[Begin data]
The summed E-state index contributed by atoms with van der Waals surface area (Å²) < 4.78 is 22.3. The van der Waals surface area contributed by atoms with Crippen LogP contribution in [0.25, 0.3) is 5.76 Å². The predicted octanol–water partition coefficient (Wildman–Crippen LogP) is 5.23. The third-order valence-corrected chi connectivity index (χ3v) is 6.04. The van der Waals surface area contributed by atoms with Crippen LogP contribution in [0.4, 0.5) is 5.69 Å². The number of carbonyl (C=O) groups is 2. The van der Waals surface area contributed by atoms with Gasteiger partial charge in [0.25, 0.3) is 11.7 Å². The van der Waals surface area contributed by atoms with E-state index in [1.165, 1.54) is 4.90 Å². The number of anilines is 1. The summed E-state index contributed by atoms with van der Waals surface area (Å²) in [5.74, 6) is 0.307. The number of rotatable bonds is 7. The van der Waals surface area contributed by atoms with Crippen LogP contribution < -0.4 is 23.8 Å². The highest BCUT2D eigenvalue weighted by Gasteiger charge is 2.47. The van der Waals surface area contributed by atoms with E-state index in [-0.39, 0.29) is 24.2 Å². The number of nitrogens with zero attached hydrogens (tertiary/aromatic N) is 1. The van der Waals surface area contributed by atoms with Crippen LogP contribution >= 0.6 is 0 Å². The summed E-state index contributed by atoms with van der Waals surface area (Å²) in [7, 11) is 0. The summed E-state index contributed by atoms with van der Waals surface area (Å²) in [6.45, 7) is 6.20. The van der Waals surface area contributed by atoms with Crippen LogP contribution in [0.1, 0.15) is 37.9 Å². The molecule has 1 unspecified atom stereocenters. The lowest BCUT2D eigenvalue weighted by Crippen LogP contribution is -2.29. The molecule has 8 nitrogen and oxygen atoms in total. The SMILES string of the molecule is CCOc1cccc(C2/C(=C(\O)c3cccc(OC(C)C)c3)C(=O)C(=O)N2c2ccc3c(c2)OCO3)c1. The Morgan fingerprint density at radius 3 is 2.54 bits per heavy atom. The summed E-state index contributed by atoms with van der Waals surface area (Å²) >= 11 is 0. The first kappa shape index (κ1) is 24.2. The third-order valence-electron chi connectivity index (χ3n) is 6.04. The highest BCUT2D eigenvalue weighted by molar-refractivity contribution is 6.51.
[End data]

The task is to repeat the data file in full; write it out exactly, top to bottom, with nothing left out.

The summed E-state index contributed by atoms with van der Waals surface area (Å²) < 4.78 is 22.3. The van der Waals surface area contributed by atoms with Crippen LogP contribution in [0.25, 0.3) is 5.76 Å². The predicted octanol–water partition coefficient (Wildman–Crippen LogP) is 5.23. The third-order valence-corrected chi connectivity index (χ3v) is 6.04. The van der Waals surface area contributed by atoms with Crippen LogP contribution in [0.4, 0.5) is 5.69 Å². The number of carbonyl (C=O) groups is 2. The van der Waals surface area contributed by atoms with Gasteiger partial charge in [0.25, 0.3) is 11.7 Å². The van der Waals surface area contributed by atoms with E-state index in [1.165, 1.54) is 4.90 Å². The number of anilines is 1. The summed E-state index contributed by atoms with van der Waals surface area (Å²) in [5.74, 6) is 0.307. The number of rotatable bonds is 7. The van der Waals surface area contributed by atoms with Crippen LogP contribution < -0.4 is 23.8 Å². The highest BCUT2D eigenvalue weighted by Gasteiger charge is 2.47. The van der Waals surface area contributed by atoms with E-state index in [-0.39, 0.29) is 24.2 Å². The number of nitrogens with zero attached hydrogens (tertiary/aromatic N) is 1. The van der Waals surface area contributed by atoms with Crippen LogP contribution >= 0.6 is 0 Å². The summed E-state index contributed by atoms with van der Waals surface area (Å²) in [7, 11) is 0. The summed E-state index contributed by atoms with van der Waals surface area (Å²) in [6.45, 7) is 6.20. The van der Waals surface area contributed by atoms with Crippen LogP contribution in [0.1, 0.15) is 37.9 Å². The molecule has 1 unspecified atom stereocenters. The lowest BCUT2D eigenvalue weighted by Crippen LogP contribution is -2.29. The molecule has 8 nitrogen and oxygen atoms in total. The SMILES string of the molecule is CCOc1cccc(C2/C(=C(\O)c3cccc(OC(C)C)c3)C(=O)C(=O)N2c2ccc3c(c2)OCO3)c1. The Morgan fingerprint density at radius 3 is 2.54 bits per heavy atom. The summed E-state index contributed by atoms with van der Waals surface area (Å²) >= 11 is 0. The first kappa shape index (κ1) is 24.2. The third-order valence-electron chi connectivity index (χ3n) is 6.04. The highest BCUT2D eigenvalue weighted by molar-refractivity contribution is 6.51.